An interesting confluence of things came my way recently. Over the past couple of weeks I received three or four e-mails from people in the military saying how much they’d enjoyed my books. One was reading Hardcore Zen while stationed in Iraq. At just around the same time I received some other e-mails expressing concern over people in the military who practiced Buddhism. These other e-mailers seemed convinced that anyone in the military who got into Buddhist practice and philosophy would immediately be forced to go AWOL and quit the armed services. And here it is, Veteran’s Day, the perfect day to post a piece about the subject.

I feel very honored that people in the armed services are reading my stuff. I sometimes wonder how many other Buddhist authors have fans in the military. I’m sure some do. But a lot of Buddhist writers are so vehemently politicized I’d imagine they turn anyone involved in that line of work away from Buddhism. That’s a shame.

The title of this piece is a play on a bumper sticker you often see in the US that says, “Like your freedom? Thank a veteran!” Buddhism is a practical philosophy and practice for the real world, the one we actually live in, and not an idealistic religion that envisions the fantastic world we wish we lived in. I think we Buddhists ought to thank our veterans too.

You probably wish we lived in a world where our freedom to practice Buddhism was not underwritten by military power. I know I certainly do. But if wishes were tobacco-burst ’57 Gibson Les Paul guitars with coffee and cream PAF pick-ups I’d have a dozen of ‘em. The fact is Buddhism has only ever thrived in nations where the citizens’ right to practice it was guaranteed by a powerful military. The sad examples of Afghanistan and Tibet spring to mind.

I already wrote about this in a Suicide Girls piece called Buddhism Through Violence, so I don’t want to rehash all that here. But I do want to stress again, as I did in that article, that I’m not happy about the fact that our ability to practice Buddhism needs to be protected by violence, or at least the threat of violence. But whether I’m happy with it or not doesn’t change the fact. We can only make a difference in the world after we first come to terms with what kind of world we actually live in.

As for whether a person can continue to serve in the military after she or he starts practicing Buddhism, I don’t see why not. The job these people are doing is a necessary one. As long as the military continues to be necessary I want there to be a military. If military people practice zazen they’ll bring their own individual bodies and minds more into balance and they will do their jobs with greater efficiency and care. The outlook that develops as their practice grows will allow them to use the power we’ve given them in ways that will be more beneficial to everyone involved. They’ll be more interested in maintaining peace wherever they are and less interested in kicking butt. There will be less random violence, less drug and alcohol abuse and more individual stability in our armed services. This is a great thing.

Is there a chance that military people who practice Buddhism will be moved by its teachings of non-violence to leave the service? Some might. Some might not. But I don’t think it’s the place of those who think they know what Buddhism is all about to say that anyone who truly understands the philosophy of non-violence would certainly leave the military. That is a matter for each individual to decide for themselves. It ain’t up to you, no matter how well you think you understand this Buddhist stuff.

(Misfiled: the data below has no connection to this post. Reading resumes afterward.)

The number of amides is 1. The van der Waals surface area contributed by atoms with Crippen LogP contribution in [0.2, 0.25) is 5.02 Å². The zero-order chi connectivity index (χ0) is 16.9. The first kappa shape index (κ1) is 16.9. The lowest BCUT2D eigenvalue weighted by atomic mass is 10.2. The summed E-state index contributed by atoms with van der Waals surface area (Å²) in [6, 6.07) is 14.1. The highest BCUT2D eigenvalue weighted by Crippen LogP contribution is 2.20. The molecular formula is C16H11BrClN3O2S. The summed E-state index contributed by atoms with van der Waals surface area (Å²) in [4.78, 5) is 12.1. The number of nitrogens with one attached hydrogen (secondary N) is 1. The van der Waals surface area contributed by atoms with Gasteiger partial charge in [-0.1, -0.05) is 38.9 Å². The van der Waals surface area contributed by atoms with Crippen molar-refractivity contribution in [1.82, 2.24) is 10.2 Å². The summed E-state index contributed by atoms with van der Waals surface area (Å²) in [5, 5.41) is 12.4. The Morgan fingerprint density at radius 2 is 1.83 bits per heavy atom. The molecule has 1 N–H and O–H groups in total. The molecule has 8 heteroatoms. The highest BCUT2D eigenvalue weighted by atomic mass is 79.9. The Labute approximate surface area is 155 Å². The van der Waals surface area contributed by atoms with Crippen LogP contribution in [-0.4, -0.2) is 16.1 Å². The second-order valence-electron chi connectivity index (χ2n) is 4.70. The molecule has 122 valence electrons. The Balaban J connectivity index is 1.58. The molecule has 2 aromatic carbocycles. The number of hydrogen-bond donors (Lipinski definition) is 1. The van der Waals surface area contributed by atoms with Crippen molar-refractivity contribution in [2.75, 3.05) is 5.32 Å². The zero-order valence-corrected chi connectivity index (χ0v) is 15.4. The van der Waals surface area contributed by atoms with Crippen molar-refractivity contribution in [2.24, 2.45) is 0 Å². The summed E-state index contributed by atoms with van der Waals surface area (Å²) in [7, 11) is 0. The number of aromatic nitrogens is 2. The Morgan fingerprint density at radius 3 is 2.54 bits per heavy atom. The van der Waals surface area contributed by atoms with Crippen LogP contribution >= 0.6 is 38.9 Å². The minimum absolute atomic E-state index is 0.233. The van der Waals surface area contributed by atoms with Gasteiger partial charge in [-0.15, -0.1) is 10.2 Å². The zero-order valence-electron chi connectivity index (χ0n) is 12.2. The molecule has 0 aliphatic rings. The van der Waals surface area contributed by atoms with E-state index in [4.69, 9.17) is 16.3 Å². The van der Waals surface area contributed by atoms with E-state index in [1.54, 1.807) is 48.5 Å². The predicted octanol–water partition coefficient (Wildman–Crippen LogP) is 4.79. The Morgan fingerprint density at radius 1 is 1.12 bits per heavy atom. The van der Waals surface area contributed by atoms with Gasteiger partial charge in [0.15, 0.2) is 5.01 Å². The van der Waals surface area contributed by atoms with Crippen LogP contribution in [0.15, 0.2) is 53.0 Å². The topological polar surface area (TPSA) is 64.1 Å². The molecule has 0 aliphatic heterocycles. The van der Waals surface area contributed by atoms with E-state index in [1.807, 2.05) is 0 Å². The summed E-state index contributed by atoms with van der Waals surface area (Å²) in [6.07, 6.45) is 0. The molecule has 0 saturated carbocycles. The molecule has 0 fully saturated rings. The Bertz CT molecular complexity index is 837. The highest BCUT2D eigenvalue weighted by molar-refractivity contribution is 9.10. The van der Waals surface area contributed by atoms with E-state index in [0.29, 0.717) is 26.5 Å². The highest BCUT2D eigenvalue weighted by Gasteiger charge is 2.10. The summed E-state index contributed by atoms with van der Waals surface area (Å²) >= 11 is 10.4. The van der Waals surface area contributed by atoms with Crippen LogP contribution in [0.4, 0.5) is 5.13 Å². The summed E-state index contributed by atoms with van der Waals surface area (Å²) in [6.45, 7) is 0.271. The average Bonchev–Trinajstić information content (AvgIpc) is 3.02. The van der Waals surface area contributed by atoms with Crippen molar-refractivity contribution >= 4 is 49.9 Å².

So on Veteran’s Day I’d like to extend my thanks to those who serve in our armed forces.

Sharing is caring! Tweet about this on TwitterShare on TumblrEmail this to someoneShare on FacebookShare on RedditShare on Google+Share on StumbleUponDigg this

119 Responses

Page 3 of 3
  1. Jinzang
    Jinzang November 13, 2008 at 5:13 pm |

    I simply enjoy observing everything. And when I discovered that I could emotionally detach myself (thanks to zen among other things)from worldly phenomena, a sort of happiness unlike any I’d ever known arose in me.

    This sort of distancing from your experience, taking a step back and observing it, is a pretty common early result of meditation practice. Some people like it, some don’t, and it scares others. But it’s not the goal of Zen. Because as long as there’s a split between the observer and the observed there’s still more work to do.

    You heard the phrase, “living in a ghost cave,” Zen-boy? ‘Cause that’s what you’re doing.

    Actually, that’s another experience. When your meditation gets stronger, it’s possible to block all thoughts and enter a state of mental blankness. That’s doesn’t sound very appealing, but thinking all the time, even when we dream, is very tiring. And putting that aside is very peaceful and joyful. The problem is that there’s a subtle dullness associated with the absence of thoughts that facilitates that state, but also keeps you from seeing the mind as it is. So that state is a side track, a trap that can seem like the goal of Zen practice, since it’s easy to fall into the error that thought is the enemy. But it is not the goal and a good teacher will get you out of this trap.

  2. Anonymous
    Anonymous November 13, 2008 at 5:20 pm |

    Naive idealism or not
    it was Veteran’s Day, ok?
    and Brad, who hadn’t blogged in a while, did
    and on this blog, on this, which was Veteran’s Day at the time, day he says Thanks!

    no more different than on New Year’s Day, his blogging something about “Happy New Year,”

    or on Mother’s Day (which, by the way started as an anti war protest one day by mothers wanting no more of their precious sons to be sent off to their deaths) Brad might very well blog Thanks Moms!

    I don’t think it was a particularly deep piece.

    He sat down and put a little sumptin’ up on the blog.

    It isn’t deep, people.
    It doesn’t always have to be deep.

    So we should thank all people everywhere all doing their jobs in the best way they can, paying attention to all things needing attention be paid, and being caring and kind in all their encounters